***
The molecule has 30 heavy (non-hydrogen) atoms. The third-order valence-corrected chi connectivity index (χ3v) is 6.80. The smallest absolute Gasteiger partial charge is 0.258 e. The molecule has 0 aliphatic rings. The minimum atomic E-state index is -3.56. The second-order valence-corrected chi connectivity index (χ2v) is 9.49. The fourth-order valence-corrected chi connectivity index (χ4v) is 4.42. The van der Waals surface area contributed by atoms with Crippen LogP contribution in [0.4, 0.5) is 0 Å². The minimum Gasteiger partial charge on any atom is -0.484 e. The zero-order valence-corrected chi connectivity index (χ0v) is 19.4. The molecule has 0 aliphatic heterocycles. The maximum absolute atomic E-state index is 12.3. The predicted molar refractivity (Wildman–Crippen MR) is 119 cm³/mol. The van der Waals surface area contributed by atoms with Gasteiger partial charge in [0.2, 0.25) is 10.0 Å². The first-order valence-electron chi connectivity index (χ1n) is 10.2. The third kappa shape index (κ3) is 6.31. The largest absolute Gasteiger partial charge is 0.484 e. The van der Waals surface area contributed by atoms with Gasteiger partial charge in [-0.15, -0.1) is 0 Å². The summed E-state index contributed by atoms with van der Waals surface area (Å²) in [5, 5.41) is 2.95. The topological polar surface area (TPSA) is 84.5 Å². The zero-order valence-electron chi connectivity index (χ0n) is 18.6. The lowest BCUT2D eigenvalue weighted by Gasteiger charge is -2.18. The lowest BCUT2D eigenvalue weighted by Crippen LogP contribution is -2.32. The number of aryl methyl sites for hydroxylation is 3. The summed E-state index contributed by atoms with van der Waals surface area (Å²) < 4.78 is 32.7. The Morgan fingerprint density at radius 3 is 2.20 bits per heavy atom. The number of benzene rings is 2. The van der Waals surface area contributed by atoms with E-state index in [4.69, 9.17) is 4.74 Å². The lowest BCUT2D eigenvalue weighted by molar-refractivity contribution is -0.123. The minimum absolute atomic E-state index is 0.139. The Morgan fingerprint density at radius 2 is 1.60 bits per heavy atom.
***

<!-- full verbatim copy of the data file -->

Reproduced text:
The molecule has 30 heavy (non-hydrogen) atoms. The third-order valence-corrected chi connectivity index (χ3v) is 6.80. The smallest absolute Gasteiger partial charge is 0.258 e. The molecule has 0 aliphatic rings. The minimum atomic E-state index is -3.56. The second-order valence-corrected chi connectivity index (χ2v) is 9.49. The fourth-order valence-corrected chi connectivity index (χ4v) is 4.42. The van der Waals surface area contributed by atoms with Crippen LogP contribution in [0.4, 0.5) is 0 Å². The minimum Gasteiger partial charge on any atom is -0.484 e. The zero-order valence-corrected chi connectivity index (χ0v) is 19.4. The molecule has 0 aliphatic heterocycles. The maximum absolute atomic E-state index is 12.3. The predicted molar refractivity (Wildman–Crippen MR) is 119 cm³/mol. The van der Waals surface area contributed by atoms with Gasteiger partial charge in [0.2, 0.25) is 10.0 Å². The first-order valence-electron chi connectivity index (χ1n) is 10.2. The third kappa shape index (κ3) is 6.31. The largest absolute Gasteiger partial charge is 0.484 e. The van der Waals surface area contributed by atoms with Gasteiger partial charge in [-0.15, -0.1) is 0 Å². The summed E-state index contributed by atoms with van der Waals surface area (Å²) in [5, 5.41) is 2.95. The topological polar surface area (TPSA) is 84.5 Å². The zero-order valence-electron chi connectivity index (χ0n) is 18.6. The lowest BCUT2D eigenvalue weighted by Gasteiger charge is -2.18. The lowest BCUT2D eigenvalue weighted by Crippen LogP contribution is -2.32. The number of aryl methyl sites for hydroxylation is 3. The summed E-state index contributed by atoms with van der Waals surface area (Å²) < 4.78 is 32.7. The Morgan fingerprint density at radius 3 is 2.20 bits per heavy atom. The number of benzene rings is 2. The van der Waals surface area contributed by atoms with E-state index in [4.69, 9.17) is 4.74 Å². The lowest BCUT2D eigenvalue weighted by molar-refractivity contribution is -0.123. The minimum absolute atomic E-state index is 0.139. The Morgan fingerprint density at radius 2 is 1.60 bits per heavy atom.